A topsail schooner design by Thomas Gillmer was chosen, and master shipwright Melbourne Smith oversaw the construction of the vessel next to the Maryland Science Center on the shoreline of the Inner Harbor. During construction, residents and visitors could watch the craftsmen working with tools and techniques of two centuries earlier. Congresswoman Barbara Mikulski performed the launching ceremonies on February 27, 1977, only 10 months after the start of construction. Mayor William Donald Schaefer commissioned the Pride of Baltimore on behalf of the citizens of Baltimore and Maryland two months later on May 1, 1977.

The Pride sailed over 150,000 nautical miles (280,000 km) during her nine years of service, visiting ports along the Eastern Seaboard from Newfoundland to the Florida Keys, the Great Lakes, the Caribbean and the West Coast from Mexico to British Columbia. She visited European ports across the Atlantic in the North Sea, the Baltic Sea and the Mediterranean.

Sinking

On May 14, 1986, a microburst squall, possibly a white squall, struck the Pride while she was returning from the Caribbean, 250 nautical miles (463 km) north of Puerto Rico. Winds of 80 knots (150 km/h; 92 mph) hit the vessel, capsizing and sinking her. Her captain and three crew were lost; the remaining eight crewmembers floated in a partially inflated life-raft for four days and seven hours with little food or water until the Norwegian tanker Toro came upon them and rescued them.

A memorial on Rash Field in Baltimore's Inner Harbor memorializes the Pride's lost captain and crewmembers (Armin Elsaesser 42, Captain; Vincent Lazarro, 27, Engineer; Barry Duckworth, 29, Carpenter; and Nina Schack, 23, Seaman).

A New Beginning

After the sinking of the original Pride of Baltimore the Board of Directors of the non-profit company that operated Pride for the City were reluctant to build a replacement, but an outpouring of unsolicited financial support from the public forced the Board into going forward with a new ship. By late summer of 1986, plans for a replacement were under way. The ship was to be named Pride of Baltimore II and serve as a sailing memorial to the original Pride. She was to be another Baltimore Clipper topsail schooner that would continue the mission of the first ship. With an insurance payment of just under $500,000, a state grant of $1 million, and contributions from private citizens, students, corporations, and foundations of over $2.5 million, sufficient funds were available to build a new ship and endow an operating fund.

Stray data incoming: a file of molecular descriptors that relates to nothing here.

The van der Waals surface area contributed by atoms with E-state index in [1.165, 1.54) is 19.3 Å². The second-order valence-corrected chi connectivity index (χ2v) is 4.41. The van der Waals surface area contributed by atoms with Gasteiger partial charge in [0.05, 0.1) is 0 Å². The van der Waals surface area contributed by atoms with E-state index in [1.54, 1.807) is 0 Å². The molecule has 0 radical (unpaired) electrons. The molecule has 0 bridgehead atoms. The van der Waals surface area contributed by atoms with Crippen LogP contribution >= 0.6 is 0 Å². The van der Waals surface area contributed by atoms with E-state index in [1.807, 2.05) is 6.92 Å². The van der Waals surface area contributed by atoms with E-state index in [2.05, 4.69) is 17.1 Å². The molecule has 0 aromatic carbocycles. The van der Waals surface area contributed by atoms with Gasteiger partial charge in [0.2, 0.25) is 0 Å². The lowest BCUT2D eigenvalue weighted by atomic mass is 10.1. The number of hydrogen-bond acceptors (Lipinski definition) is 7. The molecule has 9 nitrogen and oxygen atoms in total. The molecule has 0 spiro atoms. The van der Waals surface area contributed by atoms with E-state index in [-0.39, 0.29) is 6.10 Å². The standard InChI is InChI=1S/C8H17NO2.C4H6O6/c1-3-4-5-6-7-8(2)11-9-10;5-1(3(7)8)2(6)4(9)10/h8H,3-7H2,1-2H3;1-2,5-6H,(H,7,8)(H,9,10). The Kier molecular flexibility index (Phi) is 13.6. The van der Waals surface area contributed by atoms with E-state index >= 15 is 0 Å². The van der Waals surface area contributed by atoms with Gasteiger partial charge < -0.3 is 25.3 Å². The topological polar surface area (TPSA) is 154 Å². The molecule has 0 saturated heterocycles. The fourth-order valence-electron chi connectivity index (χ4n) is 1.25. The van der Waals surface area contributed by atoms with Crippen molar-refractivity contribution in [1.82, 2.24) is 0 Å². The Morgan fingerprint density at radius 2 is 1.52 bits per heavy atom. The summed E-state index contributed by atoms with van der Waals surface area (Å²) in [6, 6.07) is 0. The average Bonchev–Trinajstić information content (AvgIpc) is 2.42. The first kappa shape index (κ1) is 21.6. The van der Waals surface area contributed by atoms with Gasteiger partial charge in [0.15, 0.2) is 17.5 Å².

Construction and Service

Thomas Gillmer was once again commissioned as designer and supervising architect. Peter Boudreau, one of the builders and captains of the original vessel, was named as master shipwright and builder. Guided by the experience of the original Pride, the Board determined that this vessel could better fulfill the mission of Globe-trotting Ambassador that had evolved over the years if she was larger and had more cruising range both under sail and under power. It was also determined that Pride II would be licensed by the US Coast Guard as a subchapter "T" vessel approved for carrying passengers. With these guidelines in hand, designer Gillmer set out to create a new Pride that would look much like the original on the outside but have more contemporary amenities and safety features below deck.

Like the original Pride, the Pride II is not a replica of a specific vessel, and, although it represents a type of vessel known as a Baltimore Clipper, it was built to contemporary standards for seaworthiness and comfort but like its predecessor, is a topsail schooner. On May 3, 1987, the keel was laid in Baltimore's Inner harbor, and Pride of Baltimore II soon began to take shape. The keel and all the other framing and planking materials were shaped out of Central American hardwoods from Belize. On this ship, modern power tools and techniques were used to speed construction. When onlookers periodically opined that "Them 19th century shipbuilders sure didn't use no kinda power tools," shipwright Leroy Suroski correctly pointed out, "They woulda if they woulda had 'em."[1] Built in the iconic Baltimore Clipper style Pride II has heavily raked masts, and has 10 sails, she carries two large gaff sails (one on a boom and one loose-footed), a main gaff topsail, three headsails, and a square topsail and flying topgallant on the foremast. Also rare on modern traditional sailing vessels, she flies studding sails (stun's'ls), additional sails set along the edge of the square topsail and the mainsail on temporary spars known as stun's'l booms. Additionally Pride II carries a very unusual sail known as a ring-tail, set like a studding sail it extends from the main boom to the main gaff.

On September 5, 2005, the Pride of Baltimore II suffered a complete dismasting while sailing in a squall in the Bay of Biscay off the coast of France. The ship returned to port under motor power for repairs.

Until 2010, the Pride of Baltimore II was owned by the citizens of the state of Maryland and operated by Pride of Baltimore, Inc., a private, nonprofit organization. Ownership was transferred to the ship's nonprofit operator with unanimous approval by Maryland's Board of Public Works on June 9, 2010.

References

Pride of Baltimore Wikipedia